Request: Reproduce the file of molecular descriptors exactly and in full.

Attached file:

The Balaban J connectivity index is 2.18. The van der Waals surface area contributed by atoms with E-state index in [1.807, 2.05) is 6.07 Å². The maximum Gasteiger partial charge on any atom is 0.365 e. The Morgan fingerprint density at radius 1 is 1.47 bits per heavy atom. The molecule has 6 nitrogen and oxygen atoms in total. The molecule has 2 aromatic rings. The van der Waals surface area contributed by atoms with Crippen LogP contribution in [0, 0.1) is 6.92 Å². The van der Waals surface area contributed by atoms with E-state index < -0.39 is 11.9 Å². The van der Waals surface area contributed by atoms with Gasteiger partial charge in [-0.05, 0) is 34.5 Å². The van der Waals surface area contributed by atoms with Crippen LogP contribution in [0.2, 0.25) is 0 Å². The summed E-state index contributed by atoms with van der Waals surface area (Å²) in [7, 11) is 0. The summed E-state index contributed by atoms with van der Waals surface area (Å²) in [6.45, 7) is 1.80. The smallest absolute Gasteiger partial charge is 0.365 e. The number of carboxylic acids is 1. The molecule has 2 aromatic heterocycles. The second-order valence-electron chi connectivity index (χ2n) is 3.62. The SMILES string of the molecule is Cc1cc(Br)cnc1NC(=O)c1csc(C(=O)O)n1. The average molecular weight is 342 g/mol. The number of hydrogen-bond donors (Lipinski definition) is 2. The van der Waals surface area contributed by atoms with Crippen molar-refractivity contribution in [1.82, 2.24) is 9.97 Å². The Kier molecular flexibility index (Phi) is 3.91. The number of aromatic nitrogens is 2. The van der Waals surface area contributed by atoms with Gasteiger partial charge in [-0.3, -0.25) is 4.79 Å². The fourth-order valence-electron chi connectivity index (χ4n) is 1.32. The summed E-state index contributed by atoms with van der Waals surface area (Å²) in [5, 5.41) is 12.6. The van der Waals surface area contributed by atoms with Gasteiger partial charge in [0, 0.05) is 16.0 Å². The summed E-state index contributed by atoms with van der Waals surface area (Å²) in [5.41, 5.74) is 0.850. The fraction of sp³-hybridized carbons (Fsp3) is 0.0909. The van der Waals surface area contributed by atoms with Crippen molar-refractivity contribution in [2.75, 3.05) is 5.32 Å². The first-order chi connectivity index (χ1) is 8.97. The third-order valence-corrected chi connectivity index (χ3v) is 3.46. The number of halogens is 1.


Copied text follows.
The Balaban J connectivity index is 2.18. The van der Waals surface area contributed by atoms with E-state index in [1.807, 2.05) is 6.07 Å². The maximum Gasteiger partial charge on any atom is 0.365 e. The Morgan fingerprint density at radius 1 is 1.47 bits per heavy atom. The molecule has 6 nitrogen and oxygen atoms in total. The molecule has 2 aromatic rings. The van der Waals surface area contributed by atoms with Crippen LogP contribution in [0, 0.1) is 6.92 Å². The van der Waals surface area contributed by atoms with E-state index < -0.39 is 11.9 Å². The van der Waals surface area contributed by atoms with Gasteiger partial charge in [-0.05, 0) is 34.5 Å². The van der Waals surface area contributed by atoms with Crippen LogP contribution in [0.2, 0.25) is 0 Å². The summed E-state index contributed by atoms with van der Waals surface area (Å²) in [7, 11) is 0. The summed E-state index contributed by atoms with van der Waals surface area (Å²) in [6.45, 7) is 1.80. The smallest absolute Gasteiger partial charge is 0.365 e. The number of carboxylic acids is 1. The molecule has 2 aromatic heterocycles. The second-order valence-electron chi connectivity index (χ2n) is 3.62. The SMILES string of the molecule is Cc1cc(Br)cnc1NC(=O)c1csc(C(=O)O)n1. The average molecular weight is 342 g/mol. The number of hydrogen-bond donors (Lipinski definition) is 2. The van der Waals surface area contributed by atoms with Crippen molar-refractivity contribution in [1.82, 2.24) is 9.97 Å². The Kier molecular flexibility index (Phi) is 3.91. The number of aromatic nitrogens is 2. The van der Waals surface area contributed by atoms with Gasteiger partial charge in [-0.3, -0.25) is 4.79 Å². The fourth-order valence-electron chi connectivity index (χ4n) is 1.32. The summed E-state index contributed by atoms with van der Waals surface area (Å²) in [5, 5.41) is 12.6. The van der Waals surface area contributed by atoms with Gasteiger partial charge in [0, 0.05) is 16.0 Å². The summed E-state index contributed by atoms with van der Waals surface area (Å²) in [5.41, 5.74) is 0.850. The fraction of sp³-hybridized carbons (Fsp3) is 0.0909. The van der Waals surface area contributed by atoms with Crippen molar-refractivity contribution in [2.75, 3.05) is 5.32 Å². The first-order chi connectivity index (χ1) is 8.97. The third-order valence-corrected chi connectivity index (χ3v) is 3.46. The number of halogens is 1.